Facts: I tested both gcc 5.x and 6.x, starting with a generic march (i.e. no tuning for whole world (I migrated from an intel CPU)), and only tried the march=native on 6.3 for fun.
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PostPosted: Tue Jul 11, 2017 4:04 pm    Post subject: Reply with quote

El_Goretto wrote:
Tunings & gcc versions have no impact on the segfault issue.
Facts: I tested both gcc 5.x and 6.x, starting with a generic march (i.e. no tuning for whole world (I migrated from an intel CPU)), and only tried the march=native on 6.3 for fun.
Good info. Thank you.
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PostPosted: Tue Jul 11, 2017 5:16 pm    Post subject: Reply with quote

El_Goretto,

I think we can discount
El_Goretto wrote:
2. The initial Zen compiler tunings have bugs in gcc.


Here's why.
A segfault is a runtime thing. It means an application has tried to access memory its not allowed to.
Were it something gcc was planting in the output binaries, these affected binaries would always fail. That's not what is observed. Sometimes there is a segfault, sometimes not.

This does not say that gcc is correct, just that it is not the cause of intermittent segfaults.

It rather reminds me of a silicon problem in some early 64 bit PPC processors. When they were operated in 64 bit mode and within certain temperature range and lots of address bits changed at the same time, the die could not keep the address bus voltage within limits and address errors occurred. The fix was either new silicon or not use 64 bit mode, so that no more that 32 bits of the address bus changed at any time. In our embedded system, 32 bits was enough, so we forced the CPU into 32 bit mode at startup.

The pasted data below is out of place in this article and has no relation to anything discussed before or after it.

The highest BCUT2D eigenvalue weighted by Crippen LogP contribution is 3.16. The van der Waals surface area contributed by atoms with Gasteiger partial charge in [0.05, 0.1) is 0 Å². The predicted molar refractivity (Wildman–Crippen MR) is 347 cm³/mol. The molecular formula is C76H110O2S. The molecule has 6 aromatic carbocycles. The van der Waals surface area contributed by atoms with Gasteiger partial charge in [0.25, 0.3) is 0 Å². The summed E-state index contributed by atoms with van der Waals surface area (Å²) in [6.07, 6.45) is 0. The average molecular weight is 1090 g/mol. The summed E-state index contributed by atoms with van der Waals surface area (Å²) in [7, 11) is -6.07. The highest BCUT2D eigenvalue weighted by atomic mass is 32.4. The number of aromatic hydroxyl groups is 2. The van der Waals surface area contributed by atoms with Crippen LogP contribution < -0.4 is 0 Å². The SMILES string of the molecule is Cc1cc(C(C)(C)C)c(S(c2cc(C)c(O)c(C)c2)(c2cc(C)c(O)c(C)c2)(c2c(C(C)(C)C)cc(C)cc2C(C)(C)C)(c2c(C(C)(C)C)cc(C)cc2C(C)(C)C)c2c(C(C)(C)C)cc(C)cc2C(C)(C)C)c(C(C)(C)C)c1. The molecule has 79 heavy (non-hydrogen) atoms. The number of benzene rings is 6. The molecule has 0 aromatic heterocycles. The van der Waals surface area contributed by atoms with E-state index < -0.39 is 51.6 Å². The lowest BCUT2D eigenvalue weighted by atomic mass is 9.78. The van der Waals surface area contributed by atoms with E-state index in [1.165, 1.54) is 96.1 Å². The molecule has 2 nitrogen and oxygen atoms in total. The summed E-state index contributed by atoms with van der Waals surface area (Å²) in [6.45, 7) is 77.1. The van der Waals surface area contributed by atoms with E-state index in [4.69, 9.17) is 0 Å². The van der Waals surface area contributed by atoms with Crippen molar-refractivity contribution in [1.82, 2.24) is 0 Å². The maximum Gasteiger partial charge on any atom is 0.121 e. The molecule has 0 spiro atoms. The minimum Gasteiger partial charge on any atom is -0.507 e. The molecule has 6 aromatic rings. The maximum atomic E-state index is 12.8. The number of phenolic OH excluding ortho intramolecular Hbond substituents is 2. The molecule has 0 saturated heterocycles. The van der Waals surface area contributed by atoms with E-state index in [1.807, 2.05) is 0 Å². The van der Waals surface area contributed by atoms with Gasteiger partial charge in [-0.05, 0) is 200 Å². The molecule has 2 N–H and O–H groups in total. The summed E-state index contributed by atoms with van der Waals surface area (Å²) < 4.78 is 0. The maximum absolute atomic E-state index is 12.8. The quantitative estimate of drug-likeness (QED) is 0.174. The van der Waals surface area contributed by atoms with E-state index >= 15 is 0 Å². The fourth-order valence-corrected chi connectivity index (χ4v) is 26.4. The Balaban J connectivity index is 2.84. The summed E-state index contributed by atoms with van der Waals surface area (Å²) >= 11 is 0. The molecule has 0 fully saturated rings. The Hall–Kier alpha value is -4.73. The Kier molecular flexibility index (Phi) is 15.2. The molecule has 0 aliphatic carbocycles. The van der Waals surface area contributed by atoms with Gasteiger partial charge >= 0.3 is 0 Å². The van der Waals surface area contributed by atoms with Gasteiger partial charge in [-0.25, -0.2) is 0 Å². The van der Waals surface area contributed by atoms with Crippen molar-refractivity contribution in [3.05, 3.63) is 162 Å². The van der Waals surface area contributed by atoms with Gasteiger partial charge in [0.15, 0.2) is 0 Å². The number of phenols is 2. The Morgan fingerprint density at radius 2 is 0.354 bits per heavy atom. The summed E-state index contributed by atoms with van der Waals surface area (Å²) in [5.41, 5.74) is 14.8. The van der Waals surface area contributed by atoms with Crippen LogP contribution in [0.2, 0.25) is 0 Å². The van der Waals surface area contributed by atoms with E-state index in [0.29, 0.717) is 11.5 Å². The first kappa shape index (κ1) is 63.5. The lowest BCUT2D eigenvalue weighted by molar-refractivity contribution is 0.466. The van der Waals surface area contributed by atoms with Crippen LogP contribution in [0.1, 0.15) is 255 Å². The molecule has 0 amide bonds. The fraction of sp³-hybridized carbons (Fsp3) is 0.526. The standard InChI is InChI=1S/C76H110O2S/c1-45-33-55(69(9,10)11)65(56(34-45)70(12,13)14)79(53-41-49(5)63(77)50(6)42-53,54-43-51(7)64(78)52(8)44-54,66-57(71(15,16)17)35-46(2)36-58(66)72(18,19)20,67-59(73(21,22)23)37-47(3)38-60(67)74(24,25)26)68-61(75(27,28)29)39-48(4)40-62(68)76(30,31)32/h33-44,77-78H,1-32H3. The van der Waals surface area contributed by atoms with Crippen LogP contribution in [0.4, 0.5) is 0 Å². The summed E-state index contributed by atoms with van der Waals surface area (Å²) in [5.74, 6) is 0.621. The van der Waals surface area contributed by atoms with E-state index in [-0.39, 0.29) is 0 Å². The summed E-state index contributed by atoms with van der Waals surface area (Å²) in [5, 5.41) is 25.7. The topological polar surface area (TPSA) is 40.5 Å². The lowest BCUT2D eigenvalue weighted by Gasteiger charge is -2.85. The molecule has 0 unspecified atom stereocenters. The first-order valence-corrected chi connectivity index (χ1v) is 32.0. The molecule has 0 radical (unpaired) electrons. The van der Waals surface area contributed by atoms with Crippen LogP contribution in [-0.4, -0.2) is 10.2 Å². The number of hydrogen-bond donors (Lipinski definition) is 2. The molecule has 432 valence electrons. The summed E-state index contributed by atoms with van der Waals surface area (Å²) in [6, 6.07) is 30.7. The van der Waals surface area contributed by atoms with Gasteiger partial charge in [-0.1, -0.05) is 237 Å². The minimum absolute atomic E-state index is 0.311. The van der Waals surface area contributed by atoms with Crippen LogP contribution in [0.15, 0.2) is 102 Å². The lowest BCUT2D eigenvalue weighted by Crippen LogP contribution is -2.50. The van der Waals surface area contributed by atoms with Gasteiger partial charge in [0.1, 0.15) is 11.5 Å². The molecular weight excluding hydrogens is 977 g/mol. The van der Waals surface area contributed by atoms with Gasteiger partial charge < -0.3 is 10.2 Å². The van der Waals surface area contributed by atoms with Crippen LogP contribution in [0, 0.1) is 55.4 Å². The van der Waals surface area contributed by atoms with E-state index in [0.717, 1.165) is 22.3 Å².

Not every sample was affected.
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El_Goretto
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PostPosted: Thu Jul 13, 2017 12:24 pm    Post subject: Reply with quote

@NeddySeagoon: exactly my thinking.

Causes != symptoms
(same way that solutions != workaround, /me looks at AMD...)
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PostPosted: Thu Jul 13, 2017 1:06 pm    Post subject: Reply with quote

El_Goretto,

I think AMD are firmly in the frame for this. The segfaults have been observed on different motherboard vendors boards.
The common elements are all down to AMD. AMD chipsets, AMD processors and AMD specifications used as the basis for the (independent) motherboard designs.